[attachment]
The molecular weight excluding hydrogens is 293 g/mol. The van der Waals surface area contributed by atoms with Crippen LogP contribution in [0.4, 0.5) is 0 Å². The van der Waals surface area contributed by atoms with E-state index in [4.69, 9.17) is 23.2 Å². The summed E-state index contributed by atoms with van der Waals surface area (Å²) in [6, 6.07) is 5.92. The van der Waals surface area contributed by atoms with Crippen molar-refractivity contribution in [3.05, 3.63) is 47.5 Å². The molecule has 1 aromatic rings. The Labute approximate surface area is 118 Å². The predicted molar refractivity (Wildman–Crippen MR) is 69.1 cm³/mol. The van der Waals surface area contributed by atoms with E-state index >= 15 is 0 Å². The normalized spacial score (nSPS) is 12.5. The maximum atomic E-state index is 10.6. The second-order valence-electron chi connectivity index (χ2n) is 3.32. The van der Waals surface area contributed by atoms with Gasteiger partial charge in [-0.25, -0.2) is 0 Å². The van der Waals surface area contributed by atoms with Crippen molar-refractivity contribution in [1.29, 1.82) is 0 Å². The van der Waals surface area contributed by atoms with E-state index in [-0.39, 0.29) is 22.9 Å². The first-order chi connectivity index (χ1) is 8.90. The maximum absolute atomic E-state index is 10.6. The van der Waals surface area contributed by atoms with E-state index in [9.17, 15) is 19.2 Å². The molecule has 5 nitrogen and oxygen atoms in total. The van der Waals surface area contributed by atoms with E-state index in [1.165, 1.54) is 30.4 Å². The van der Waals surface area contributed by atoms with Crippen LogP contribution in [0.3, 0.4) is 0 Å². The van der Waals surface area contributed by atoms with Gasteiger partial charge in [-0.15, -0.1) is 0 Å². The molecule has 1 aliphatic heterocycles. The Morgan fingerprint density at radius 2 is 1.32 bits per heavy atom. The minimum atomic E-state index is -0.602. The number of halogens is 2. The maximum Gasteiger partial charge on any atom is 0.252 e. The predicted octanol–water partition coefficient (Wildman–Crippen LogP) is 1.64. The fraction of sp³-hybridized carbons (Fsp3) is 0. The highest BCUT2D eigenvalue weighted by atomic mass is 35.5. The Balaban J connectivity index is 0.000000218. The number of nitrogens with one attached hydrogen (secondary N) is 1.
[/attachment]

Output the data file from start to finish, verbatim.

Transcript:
The molecular weight excluding hydrogens is 293 g/mol. The van der Waals surface area contributed by atoms with Crippen LogP contribution in [0.4, 0.5) is 0 Å². The van der Waals surface area contributed by atoms with E-state index in [4.69, 9.17) is 23.2 Å². The summed E-state index contributed by atoms with van der Waals surface area (Å²) in [6, 6.07) is 5.92. The van der Waals surface area contributed by atoms with Crippen molar-refractivity contribution in [3.05, 3.63) is 47.5 Å². The molecule has 1 aromatic rings. The Labute approximate surface area is 118 Å². The predicted molar refractivity (Wildman–Crippen MR) is 69.1 cm³/mol. The van der Waals surface area contributed by atoms with E-state index >= 15 is 0 Å². The normalized spacial score (nSPS) is 12.5. The maximum atomic E-state index is 10.6. The second-order valence-electron chi connectivity index (χ2n) is 3.32. The van der Waals surface area contributed by atoms with Gasteiger partial charge in [-0.25, -0.2) is 0 Å². The van der Waals surface area contributed by atoms with Crippen molar-refractivity contribution in [1.29, 1.82) is 0 Å². The van der Waals surface area contributed by atoms with E-state index in [-0.39, 0.29) is 22.9 Å². The first-order chi connectivity index (χ1) is 8.90. The maximum absolute atomic E-state index is 10.6. The van der Waals surface area contributed by atoms with E-state index in [9.17, 15) is 19.2 Å². The molecule has 5 nitrogen and oxygen atoms in total. The van der Waals surface area contributed by atoms with E-state index in [1.165, 1.54) is 30.4 Å². The van der Waals surface area contributed by atoms with Crippen LogP contribution in [0.3, 0.4) is 0 Å². The van der Waals surface area contributed by atoms with Gasteiger partial charge in [-0.15, -0.1) is 0 Å². The molecule has 1 aliphatic heterocycles. The Morgan fingerprint density at radius 2 is 1.32 bits per heavy atom. The minimum atomic E-state index is -0.602. The number of halogens is 2. The maximum Gasteiger partial charge on any atom is 0.252 e. The predicted octanol–water partition coefficient (Wildman–Crippen LogP) is 1.64. The fraction of sp³-hybridized carbons (Fsp3) is 0. The highest BCUT2D eigenvalue weighted by atomic mass is 35.5. The Balaban J connectivity index is 0.000000218. The number of nitrogens with one attached hydrogen (secondary N) is 1.